Residents of the Ev-Mar Mobile Home Park in Savage are facing a new attempt to evict them after attorneys for the park's owners filed a series of lawsuits in Howard County District Court charging them with unlawfully staying there after the park's scheduled closing June 1.
The Monday filings came after the lifting of a temporary restraining order Friday that blocked the park's closure.
The eight families named in the new District Court action have sought to block the closure, which was announced in May 2004, claiming there is no place to move their homes and that they cannot afford to move.
The estates that own the 6.8-acre site on Gorman Road want to clear it of residents for redevelopment as permanent housing.
Elisabeth Evans, who lives in Ev-Mar with her husband, Kalvin, and their five children, said the family owes $50,000 on its three-year-old, double-wide manufactured home, but plans to leave by July 4 to avoid a physical eviction.
The Evanses can't afford to move the unit, she said, and even if they sell it, the price would not pay off the mortgage.
"We're not freaking out; it's not paralysis," she said about her day-to-day emotional state, but she is also worried about seeing a county deputy sheriff at the door one day.
Lawyers for the residents said more court appearances and appeals would occur before any evictions take place.
"We believe our case has merit," said Phillip Robinson, deputy executive director of Civil Justice, the public-interest Baltimore law firm trying to stave off eviction for the families who remain. "We're deciding on our next step."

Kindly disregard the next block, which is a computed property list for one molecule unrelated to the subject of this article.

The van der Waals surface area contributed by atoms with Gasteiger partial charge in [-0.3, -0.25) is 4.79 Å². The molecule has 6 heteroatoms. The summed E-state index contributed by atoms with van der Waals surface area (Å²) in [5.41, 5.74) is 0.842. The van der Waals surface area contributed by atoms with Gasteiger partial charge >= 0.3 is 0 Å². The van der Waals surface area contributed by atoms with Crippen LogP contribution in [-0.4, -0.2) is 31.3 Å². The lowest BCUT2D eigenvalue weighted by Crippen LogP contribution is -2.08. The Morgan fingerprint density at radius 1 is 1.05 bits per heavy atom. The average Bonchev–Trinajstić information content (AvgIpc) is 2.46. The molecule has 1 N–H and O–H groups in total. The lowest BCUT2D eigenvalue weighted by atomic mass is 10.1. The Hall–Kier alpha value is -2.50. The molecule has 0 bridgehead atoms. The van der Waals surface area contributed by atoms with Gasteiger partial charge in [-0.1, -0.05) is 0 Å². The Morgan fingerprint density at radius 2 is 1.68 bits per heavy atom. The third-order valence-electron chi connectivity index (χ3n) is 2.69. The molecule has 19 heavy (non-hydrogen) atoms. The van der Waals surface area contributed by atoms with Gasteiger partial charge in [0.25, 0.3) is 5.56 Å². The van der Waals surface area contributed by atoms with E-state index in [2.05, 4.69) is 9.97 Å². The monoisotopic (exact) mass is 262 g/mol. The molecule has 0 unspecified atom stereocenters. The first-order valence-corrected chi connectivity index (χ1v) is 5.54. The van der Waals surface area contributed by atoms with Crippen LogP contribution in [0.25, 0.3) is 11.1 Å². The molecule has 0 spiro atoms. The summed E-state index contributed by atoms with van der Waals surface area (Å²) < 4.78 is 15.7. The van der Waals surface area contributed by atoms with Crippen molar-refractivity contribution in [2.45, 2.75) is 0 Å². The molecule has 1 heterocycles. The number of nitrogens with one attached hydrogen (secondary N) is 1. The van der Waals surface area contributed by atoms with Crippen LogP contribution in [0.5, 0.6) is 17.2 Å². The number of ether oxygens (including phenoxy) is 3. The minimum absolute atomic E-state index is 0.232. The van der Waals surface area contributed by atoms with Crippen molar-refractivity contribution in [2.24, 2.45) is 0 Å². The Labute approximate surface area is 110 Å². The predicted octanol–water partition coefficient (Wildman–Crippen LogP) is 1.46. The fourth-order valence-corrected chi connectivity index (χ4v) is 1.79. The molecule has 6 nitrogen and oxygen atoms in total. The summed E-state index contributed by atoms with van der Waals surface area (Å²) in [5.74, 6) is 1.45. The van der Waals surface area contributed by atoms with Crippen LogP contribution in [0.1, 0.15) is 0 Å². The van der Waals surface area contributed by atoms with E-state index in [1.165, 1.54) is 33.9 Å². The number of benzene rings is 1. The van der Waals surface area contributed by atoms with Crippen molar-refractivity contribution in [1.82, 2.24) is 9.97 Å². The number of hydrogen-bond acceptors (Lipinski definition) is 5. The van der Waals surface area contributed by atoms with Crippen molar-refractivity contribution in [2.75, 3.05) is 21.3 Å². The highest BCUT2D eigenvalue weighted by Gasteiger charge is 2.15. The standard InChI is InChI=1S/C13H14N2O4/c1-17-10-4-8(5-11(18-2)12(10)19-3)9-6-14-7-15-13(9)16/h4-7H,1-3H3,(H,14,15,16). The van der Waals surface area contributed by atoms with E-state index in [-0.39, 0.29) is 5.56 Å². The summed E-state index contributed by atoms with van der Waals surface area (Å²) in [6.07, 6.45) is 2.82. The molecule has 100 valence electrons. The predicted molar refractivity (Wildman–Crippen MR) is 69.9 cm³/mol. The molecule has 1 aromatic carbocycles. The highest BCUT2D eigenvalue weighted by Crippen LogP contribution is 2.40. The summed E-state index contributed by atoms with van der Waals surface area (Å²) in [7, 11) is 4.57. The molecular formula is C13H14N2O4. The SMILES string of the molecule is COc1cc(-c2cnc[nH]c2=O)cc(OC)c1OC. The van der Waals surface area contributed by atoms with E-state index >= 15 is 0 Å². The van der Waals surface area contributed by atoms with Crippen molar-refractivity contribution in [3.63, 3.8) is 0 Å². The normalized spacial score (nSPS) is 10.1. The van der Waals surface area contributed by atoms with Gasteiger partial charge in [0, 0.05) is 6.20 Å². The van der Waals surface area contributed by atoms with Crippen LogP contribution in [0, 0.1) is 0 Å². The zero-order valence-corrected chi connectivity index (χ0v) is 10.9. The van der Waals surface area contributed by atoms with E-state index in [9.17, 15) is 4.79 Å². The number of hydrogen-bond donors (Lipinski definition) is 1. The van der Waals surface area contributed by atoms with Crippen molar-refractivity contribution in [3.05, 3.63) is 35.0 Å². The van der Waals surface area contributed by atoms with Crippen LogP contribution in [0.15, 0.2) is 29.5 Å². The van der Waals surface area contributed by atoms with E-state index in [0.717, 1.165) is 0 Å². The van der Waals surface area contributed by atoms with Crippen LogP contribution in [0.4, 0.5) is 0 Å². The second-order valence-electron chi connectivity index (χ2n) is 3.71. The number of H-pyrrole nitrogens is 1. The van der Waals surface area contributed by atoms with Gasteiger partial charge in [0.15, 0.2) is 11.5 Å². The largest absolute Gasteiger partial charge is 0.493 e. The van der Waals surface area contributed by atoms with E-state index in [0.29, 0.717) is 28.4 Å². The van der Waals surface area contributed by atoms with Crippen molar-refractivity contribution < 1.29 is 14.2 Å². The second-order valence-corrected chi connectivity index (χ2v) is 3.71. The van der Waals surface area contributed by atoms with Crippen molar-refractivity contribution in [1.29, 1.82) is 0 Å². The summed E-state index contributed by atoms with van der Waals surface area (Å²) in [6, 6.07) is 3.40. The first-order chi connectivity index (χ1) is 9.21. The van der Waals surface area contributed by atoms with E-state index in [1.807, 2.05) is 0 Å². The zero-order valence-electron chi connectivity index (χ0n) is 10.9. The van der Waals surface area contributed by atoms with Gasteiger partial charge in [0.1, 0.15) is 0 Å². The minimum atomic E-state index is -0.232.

Walter S.B. Childs, an attorney for the owners, has not returned a reporter's calls.
Vince Patrick, a leader of the remaining handful of residents, said they will continue the court battle even if every resident is forced to leave because they feel Maryland law does not adequately protect residents of mobile home parks in the hot housing market.
County Judge Diane O. Leasure lifted her temporary restraining order blocking the park's closing at a hearing Friday. Her move came a day after Robinson won a round in District Court when Judge Pamila J. Brown ruled that residents could pay their monthly lot rentals into an escrow fund because of the poor physical condition of the park.
The owners had sought to evict the residents for nonpayment of rent. Robinson argued in that hearing that conditions are so bad, based on a county health inspector's report May 2, that he created the escrow account for residents to deposit their $392 monthly lot rent.
The inspection showed gas and oil tanks, sharp hurricane straps from departed trailers, open wells, abandoned buildings and trailers, rubble and old appliances littering the wooded property.
County housing officials have helped some low-income residents to move with Section 8 federal rent subsidy vouchers since last year, and the county offered up to $2,500 in moving expenses. But many of the trailers in the park are too old to move, and residents say they can't afford moving costs that could amount to more than $10,000.